Practice Matters

Joining Forces: Establishing a Cardio-oncology Clinic

Caroline Austin-Mattison, DNP

Yale University School of Nursing, New Haven, Connecticut

Author’s disclosures of conflicts of interest are found at the end of this article.

Caroline Austin-Mattison, DNP, Yale University School of Nursing, 300 Heffernan Drive, New Haven, CT 06536. E-mail: cmattisonrn@aol.com


J Adv Pract Oncol 2018;9(2):222–229 | https://doi.org/10.6004/jadpro.2018.9.2.8 | © 2018 Harborside™


  

ABSTRACT

Abstract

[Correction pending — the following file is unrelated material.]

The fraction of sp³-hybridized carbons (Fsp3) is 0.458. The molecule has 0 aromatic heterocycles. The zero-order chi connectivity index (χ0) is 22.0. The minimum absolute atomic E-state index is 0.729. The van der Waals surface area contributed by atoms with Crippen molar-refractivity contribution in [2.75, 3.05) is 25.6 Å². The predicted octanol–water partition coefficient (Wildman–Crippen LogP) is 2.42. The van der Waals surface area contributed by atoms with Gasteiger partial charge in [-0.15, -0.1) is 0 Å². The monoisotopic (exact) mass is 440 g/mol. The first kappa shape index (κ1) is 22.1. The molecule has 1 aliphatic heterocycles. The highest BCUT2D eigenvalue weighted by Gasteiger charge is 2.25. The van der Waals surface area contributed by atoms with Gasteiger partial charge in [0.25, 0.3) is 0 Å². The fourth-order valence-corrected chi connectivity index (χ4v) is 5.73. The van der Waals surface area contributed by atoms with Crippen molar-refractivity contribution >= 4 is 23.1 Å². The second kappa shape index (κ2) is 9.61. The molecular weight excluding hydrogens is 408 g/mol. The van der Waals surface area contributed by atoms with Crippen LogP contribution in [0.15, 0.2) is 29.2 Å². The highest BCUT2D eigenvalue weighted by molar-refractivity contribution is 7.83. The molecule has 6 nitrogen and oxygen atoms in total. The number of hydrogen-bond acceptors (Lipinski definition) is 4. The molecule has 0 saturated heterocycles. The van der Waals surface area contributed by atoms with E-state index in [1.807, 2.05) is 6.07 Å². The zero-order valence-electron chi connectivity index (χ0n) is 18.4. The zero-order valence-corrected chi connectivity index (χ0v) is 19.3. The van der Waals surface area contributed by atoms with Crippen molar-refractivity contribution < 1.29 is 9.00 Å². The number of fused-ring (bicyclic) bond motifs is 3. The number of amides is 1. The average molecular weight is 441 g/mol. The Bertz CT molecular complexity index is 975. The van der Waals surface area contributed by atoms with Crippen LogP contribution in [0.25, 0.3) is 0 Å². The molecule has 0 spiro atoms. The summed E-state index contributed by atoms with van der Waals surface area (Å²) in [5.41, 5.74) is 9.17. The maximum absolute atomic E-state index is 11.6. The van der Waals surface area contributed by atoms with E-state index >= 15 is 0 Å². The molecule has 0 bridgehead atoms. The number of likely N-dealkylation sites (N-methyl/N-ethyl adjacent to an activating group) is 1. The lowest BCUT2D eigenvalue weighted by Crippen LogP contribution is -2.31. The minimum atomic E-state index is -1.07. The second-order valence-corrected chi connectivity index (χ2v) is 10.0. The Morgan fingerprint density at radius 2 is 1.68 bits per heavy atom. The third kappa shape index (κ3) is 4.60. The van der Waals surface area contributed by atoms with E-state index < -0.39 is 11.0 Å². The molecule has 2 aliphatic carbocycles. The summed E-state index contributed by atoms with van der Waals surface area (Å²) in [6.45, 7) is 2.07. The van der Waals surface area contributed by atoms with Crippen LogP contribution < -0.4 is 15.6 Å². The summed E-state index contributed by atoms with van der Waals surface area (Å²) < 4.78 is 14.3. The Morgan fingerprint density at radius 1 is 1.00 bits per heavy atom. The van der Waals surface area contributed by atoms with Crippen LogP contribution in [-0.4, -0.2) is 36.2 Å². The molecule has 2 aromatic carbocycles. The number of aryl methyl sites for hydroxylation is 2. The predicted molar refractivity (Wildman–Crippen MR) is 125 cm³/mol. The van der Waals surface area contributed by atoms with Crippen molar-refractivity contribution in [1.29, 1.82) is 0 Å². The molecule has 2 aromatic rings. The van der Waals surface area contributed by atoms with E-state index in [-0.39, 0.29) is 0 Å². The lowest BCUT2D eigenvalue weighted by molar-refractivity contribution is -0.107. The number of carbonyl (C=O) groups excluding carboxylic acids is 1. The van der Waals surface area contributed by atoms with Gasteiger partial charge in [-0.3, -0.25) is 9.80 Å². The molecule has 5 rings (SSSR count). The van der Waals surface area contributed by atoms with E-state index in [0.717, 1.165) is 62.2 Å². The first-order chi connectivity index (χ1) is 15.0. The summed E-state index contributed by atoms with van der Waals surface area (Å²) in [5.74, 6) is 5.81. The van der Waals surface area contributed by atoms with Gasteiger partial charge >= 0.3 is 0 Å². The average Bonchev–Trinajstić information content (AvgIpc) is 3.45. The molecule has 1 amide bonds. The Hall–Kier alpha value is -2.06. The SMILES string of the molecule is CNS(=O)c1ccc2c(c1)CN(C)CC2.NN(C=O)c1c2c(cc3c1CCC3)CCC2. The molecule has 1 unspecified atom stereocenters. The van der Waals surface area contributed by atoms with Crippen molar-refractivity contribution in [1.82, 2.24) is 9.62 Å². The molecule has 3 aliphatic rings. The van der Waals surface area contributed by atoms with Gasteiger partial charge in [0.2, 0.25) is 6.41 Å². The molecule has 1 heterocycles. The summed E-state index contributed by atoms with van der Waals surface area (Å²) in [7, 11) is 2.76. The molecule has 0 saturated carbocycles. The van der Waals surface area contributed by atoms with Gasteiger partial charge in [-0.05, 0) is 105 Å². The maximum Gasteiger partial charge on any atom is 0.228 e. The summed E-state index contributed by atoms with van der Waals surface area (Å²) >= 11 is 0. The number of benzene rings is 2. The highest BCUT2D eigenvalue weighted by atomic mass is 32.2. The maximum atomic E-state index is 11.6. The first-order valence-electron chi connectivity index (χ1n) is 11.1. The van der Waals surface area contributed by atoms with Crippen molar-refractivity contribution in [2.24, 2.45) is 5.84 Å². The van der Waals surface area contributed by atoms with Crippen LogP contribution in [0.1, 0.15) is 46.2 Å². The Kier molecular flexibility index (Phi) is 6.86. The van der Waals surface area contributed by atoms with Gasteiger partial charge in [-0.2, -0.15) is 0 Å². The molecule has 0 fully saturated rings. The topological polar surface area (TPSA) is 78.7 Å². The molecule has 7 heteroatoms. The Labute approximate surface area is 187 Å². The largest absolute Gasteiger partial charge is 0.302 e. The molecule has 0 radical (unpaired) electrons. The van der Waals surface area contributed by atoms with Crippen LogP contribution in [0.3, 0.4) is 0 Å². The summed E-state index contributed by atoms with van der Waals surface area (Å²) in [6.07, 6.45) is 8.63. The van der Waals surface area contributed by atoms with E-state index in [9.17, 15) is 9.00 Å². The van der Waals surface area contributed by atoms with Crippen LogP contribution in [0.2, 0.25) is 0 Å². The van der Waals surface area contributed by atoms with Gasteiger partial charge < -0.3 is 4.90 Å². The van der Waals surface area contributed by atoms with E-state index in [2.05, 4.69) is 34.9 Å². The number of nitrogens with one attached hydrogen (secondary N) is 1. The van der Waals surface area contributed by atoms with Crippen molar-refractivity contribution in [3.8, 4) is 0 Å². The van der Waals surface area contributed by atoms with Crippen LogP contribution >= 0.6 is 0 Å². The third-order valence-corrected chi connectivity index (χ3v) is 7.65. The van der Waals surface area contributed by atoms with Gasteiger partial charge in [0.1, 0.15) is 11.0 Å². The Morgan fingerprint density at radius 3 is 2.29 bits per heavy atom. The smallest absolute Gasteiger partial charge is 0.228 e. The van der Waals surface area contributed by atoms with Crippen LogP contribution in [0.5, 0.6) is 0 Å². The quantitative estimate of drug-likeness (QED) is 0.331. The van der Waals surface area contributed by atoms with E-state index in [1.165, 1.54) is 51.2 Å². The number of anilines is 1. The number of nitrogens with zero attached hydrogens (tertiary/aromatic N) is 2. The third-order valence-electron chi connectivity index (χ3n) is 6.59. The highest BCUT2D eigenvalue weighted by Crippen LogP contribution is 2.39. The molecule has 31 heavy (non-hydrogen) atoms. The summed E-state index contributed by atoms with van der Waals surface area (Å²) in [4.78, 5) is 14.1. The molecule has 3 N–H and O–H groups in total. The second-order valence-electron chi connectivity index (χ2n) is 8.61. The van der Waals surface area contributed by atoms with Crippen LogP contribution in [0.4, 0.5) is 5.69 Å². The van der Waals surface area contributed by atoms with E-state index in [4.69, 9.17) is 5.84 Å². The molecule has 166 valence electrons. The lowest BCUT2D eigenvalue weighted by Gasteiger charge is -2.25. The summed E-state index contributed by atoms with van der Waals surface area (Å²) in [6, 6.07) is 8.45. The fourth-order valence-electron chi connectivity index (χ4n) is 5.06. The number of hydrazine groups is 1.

Patients have been surviving cancer diagnoses at a steadily increasing rate over the past few decades. Despite the encouraging decline in cancer morbidity, the cardiovascular effect of some chemotherapy medications is concerning. Moreover, even though there is extensive knowledge of the pathophysiology and increased risk of cardiotoxicity, there is a lack of specific guidelines and adequate cardio-oncology programs focused on reducing cardiovascular risks or disease in patients undergoing cancer treatment. The high incidence of both cardiovascular disease (CVD) and cancer warrants the collaboration of oncology and cardiology providers to screen and promptly treat CVD, and thereby provide an opportunity to improve cancer patients’ quality of life both during treatment and extended through cancer survivorship. We found no designated cardio-oncology programs in our geographic area from Poughkeepsie to New York City; therefore, a feasibility project was developed in collaboration with a cardiologist and a cardiology nurse practitioner specializing in oncology at our institution. The project included the development and implementation of a cardio-oncology program in a suburban community cardiology practice in order to provide service in this area to breast cancer patients at risk for cardiotoxicity. The Reach, Effectiveness, Adoption, Implementation, and Maintenance (RE-AIM) framework was employed to guide the project and enhance the translation of research into practice through planning and execution.




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